Wed Jan 29th is Bell Let’s Talk Day. Are you talking about mental health?
Do you talk about mental health struggles like you would if you were sick with an illness or injury? Do you talk about going to counselling like you talk about going to the doctor’s or dentist’s? The more we talk about mental health and counselling, the more we break the stigma. The more we understand how common mental health struggles are, the more empathy and compassion we can offer, instead of the criticism that people struggling with anxiety, depression, trauma and addictions often receive.
We don’t have to share everything. Boundaries are essential when we are healing. But when we share about the bad days just as much as we share about the good days, we help take some of the pressure off of ourselves and others to pretend we’re fine when we’re not.
Life is hard. Relationships are hard. Parenting is hard. Balancing work and family life is hard. Meeting the demands of work or school is hard. Peer pressure and the pressure to succeed by doing more is hard. Doing all that while trying to heal from trauma, abuse, bullying, a chronic illness or grieve the loss of a loved one is even harder. Let’s be gentle with ourselves and others. Let’s not make it any harder.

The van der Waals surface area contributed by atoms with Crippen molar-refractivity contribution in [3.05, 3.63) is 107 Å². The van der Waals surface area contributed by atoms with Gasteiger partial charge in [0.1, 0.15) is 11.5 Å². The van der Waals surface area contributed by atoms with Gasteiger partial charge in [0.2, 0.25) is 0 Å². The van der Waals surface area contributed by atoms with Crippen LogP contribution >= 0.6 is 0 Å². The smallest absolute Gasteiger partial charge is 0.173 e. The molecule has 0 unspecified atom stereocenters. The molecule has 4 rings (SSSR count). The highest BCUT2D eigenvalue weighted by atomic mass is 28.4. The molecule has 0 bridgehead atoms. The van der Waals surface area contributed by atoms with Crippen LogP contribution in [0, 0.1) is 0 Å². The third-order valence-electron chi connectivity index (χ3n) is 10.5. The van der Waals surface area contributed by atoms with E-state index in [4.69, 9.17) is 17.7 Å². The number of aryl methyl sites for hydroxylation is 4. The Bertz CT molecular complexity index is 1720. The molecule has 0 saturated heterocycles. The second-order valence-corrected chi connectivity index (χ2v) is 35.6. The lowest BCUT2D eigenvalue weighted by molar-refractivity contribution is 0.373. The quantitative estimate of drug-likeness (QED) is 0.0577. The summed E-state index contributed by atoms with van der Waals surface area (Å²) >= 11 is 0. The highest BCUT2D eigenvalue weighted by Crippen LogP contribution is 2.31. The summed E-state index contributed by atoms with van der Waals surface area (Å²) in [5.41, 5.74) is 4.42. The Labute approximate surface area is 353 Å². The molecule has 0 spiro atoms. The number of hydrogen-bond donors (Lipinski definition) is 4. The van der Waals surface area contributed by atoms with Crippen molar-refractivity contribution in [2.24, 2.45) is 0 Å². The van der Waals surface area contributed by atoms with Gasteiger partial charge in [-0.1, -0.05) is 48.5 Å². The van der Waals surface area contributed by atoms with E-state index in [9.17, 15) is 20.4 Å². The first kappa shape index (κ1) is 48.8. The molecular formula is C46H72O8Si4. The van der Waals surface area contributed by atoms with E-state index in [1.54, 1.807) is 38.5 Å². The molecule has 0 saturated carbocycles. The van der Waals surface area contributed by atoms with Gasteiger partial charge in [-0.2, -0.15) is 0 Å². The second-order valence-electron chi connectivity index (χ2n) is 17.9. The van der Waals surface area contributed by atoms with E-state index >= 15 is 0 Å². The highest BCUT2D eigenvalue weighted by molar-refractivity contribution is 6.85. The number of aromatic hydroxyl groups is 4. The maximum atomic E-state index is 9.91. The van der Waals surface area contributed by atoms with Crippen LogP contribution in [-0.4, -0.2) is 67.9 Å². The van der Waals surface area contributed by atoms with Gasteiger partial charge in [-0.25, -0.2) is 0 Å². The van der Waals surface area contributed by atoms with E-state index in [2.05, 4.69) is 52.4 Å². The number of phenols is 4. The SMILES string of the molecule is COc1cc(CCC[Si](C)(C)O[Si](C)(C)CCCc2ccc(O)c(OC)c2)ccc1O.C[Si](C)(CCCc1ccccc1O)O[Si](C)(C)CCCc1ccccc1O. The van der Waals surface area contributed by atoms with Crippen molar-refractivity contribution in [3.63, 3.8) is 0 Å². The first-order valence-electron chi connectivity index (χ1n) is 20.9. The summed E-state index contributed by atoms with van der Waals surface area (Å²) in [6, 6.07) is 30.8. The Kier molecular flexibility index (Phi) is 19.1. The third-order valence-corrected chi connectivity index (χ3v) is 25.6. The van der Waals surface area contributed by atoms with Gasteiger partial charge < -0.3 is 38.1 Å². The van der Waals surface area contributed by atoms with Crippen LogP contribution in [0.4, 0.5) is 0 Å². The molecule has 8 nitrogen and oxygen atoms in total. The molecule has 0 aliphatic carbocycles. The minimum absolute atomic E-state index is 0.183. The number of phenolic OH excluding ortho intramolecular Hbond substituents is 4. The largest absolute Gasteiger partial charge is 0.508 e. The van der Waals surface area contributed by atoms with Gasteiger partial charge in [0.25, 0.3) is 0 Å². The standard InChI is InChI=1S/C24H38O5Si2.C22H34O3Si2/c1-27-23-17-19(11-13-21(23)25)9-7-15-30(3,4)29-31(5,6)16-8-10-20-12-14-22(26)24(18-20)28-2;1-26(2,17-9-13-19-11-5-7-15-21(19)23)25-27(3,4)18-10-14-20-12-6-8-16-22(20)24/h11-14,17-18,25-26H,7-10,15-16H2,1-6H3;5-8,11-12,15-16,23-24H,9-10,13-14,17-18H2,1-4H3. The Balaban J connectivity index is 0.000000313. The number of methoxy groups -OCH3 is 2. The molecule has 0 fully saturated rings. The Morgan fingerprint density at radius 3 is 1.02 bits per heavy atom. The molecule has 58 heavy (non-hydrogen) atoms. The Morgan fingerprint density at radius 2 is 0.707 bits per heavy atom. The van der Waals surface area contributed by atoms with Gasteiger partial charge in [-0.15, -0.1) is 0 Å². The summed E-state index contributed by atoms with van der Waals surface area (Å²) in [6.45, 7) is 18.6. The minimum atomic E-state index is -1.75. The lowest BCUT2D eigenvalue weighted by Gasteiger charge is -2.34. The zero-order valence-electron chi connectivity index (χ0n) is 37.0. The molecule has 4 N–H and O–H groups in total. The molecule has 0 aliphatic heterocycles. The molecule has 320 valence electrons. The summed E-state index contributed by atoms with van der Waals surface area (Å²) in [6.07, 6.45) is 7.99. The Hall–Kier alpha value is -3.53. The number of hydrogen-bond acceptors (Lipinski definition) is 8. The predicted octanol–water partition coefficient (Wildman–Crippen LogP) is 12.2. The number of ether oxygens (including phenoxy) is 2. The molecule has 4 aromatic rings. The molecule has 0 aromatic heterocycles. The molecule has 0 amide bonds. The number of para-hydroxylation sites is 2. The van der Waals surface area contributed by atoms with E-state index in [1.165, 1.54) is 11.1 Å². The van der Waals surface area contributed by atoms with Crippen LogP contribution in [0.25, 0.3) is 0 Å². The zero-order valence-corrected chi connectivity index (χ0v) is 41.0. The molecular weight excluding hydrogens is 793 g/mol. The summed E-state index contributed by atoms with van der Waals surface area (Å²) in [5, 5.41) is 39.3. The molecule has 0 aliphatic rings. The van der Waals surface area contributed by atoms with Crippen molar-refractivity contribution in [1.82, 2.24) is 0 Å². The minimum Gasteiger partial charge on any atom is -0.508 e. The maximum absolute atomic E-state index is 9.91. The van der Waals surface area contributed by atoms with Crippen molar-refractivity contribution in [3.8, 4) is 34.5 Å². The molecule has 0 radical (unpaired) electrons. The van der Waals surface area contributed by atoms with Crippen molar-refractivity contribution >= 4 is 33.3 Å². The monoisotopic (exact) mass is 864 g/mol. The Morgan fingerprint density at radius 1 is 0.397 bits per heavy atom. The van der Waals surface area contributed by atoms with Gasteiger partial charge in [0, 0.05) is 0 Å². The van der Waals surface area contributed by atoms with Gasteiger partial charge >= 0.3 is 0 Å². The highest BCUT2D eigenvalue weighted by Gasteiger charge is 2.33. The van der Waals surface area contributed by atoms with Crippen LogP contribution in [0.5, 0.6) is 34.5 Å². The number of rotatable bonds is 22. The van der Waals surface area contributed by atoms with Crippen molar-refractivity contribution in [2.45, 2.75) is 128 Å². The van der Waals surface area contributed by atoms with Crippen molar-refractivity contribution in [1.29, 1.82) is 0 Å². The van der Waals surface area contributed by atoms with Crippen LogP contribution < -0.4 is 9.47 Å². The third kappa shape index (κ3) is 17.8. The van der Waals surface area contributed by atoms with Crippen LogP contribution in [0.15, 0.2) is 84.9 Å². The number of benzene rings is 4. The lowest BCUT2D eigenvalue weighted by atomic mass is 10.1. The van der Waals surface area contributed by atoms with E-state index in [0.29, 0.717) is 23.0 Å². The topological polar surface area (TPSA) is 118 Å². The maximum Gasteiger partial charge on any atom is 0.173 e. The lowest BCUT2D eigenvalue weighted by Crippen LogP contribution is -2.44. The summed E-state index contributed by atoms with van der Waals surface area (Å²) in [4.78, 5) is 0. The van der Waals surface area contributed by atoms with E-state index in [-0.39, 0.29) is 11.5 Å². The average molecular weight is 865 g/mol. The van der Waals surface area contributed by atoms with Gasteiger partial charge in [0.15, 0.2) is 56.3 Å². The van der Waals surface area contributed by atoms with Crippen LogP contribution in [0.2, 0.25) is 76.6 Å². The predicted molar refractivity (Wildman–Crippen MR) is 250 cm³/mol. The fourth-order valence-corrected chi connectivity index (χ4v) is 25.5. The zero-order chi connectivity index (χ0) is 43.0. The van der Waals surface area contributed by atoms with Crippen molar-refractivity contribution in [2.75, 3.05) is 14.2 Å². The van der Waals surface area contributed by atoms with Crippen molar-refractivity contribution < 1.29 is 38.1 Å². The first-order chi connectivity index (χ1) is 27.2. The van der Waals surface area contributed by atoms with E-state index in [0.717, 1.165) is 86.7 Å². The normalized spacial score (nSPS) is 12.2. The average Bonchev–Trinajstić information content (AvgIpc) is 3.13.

Talking about our struggles can help, not just ourselves. When we talk about what we’ve learned, what we’re doing differently and how these changes are helping, we give others hope and a road map. We remind each other that it gets better.
No one has it all figured out. Coping is a skill. Our tears are not something you should have to apologize for but rather something to own as part of this hard, yet beautiful human experience. There is healing and clarity about what we need that comes after the tears or the “confession” of our painful reality. And hope. Because if I’ve learned anything over the past 15 + years of counselling others and learning to be vulnerable and raw and real in my relationships, it’s that the pain doesn’t last forever. It gets better. We get stronger and wiser. And the more we talk about it, the less power it has over us. The shame and sense of loneliness is replaced by self-compassion and support. The hopelessness is lifted as we feel empowered to keep trying, keep learning, keep growing and keep healing.
So let’s keep talking, not just on Bell Let’s Talk Day, but every day. If FCC has helped you on your journey, we invite you to share a little of what helped with family or friends or co-workers or neighbours. You never know who needs us right now.